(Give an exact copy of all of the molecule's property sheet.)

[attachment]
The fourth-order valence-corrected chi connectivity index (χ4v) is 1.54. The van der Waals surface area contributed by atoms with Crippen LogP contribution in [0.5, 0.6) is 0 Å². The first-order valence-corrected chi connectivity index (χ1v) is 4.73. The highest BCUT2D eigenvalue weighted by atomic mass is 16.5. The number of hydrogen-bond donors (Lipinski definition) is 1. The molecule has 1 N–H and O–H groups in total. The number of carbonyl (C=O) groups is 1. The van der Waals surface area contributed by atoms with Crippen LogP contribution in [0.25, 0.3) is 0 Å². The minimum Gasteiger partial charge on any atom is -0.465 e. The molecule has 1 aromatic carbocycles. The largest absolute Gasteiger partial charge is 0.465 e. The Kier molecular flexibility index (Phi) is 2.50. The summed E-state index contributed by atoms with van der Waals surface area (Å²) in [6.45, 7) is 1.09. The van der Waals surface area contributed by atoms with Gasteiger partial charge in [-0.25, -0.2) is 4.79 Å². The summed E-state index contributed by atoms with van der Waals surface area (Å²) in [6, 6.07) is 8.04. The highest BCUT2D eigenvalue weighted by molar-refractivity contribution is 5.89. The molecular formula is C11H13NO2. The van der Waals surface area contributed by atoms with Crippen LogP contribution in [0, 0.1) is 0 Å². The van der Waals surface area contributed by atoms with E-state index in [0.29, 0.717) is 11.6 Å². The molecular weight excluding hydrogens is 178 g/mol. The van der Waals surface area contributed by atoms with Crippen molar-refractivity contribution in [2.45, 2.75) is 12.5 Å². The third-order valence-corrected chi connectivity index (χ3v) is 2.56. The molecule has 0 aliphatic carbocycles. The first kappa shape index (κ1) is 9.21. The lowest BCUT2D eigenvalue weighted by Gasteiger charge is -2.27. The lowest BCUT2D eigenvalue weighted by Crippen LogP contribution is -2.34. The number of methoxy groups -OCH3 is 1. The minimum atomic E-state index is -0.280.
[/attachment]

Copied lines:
The fourth-order valence-corrected chi connectivity index (χ4v) is 1.54. The van der Waals surface area contributed by atoms with Crippen LogP contribution in [0.5, 0.6) is 0 Å². The first-order valence-corrected chi connectivity index (χ1v) is 4.73. The highest BCUT2D eigenvalue weighted by atomic mass is 16.5. The number of hydrogen-bond donors (Lipinski definition) is 1. The molecule has 1 N–H and O–H groups in total. The number of carbonyl (C=O) groups is 1. The van der Waals surface area contributed by atoms with Crippen LogP contribution in [0.25, 0.3) is 0 Å². The minimum Gasteiger partial charge on any atom is -0.465 e. The molecule has 1 aromatic carbocycles. The largest absolute Gasteiger partial charge is 0.465 e. The Kier molecular flexibility index (Phi) is 2.50. The summed E-state index contributed by atoms with van der Waals surface area (Å²) in [6.45, 7) is 1.09. The van der Waals surface area contributed by atoms with Gasteiger partial charge in [-0.25, -0.2) is 4.79 Å². The summed E-state index contributed by atoms with van der Waals surface area (Å²) in [6, 6.07) is 8.04. The highest BCUT2D eigenvalue weighted by molar-refractivity contribution is 5.89. The molecular formula is C11H13NO2. The van der Waals surface area contributed by atoms with Crippen LogP contribution in [0, 0.1) is 0 Å². The van der Waals surface area contributed by atoms with E-state index in [0.29, 0.717) is 11.6 Å². The molecular weight excluding hydrogens is 178 g/mol. The van der Waals surface area contributed by atoms with Crippen molar-refractivity contribution in [2.45, 2.75) is 12.5 Å². The third-order valence-corrected chi connectivity index (χ3v) is 2.56. The molecule has 0 aliphatic carbocycles. The first kappa shape index (κ1) is 9.21. The lowest BCUT2D eigenvalue weighted by Gasteiger charge is -2.27. The lowest BCUT2D eigenvalue weighted by Crippen LogP contribution is -2.34. The number of methoxy groups -OCH3 is 1. The minimum atomic E-state index is -0.280.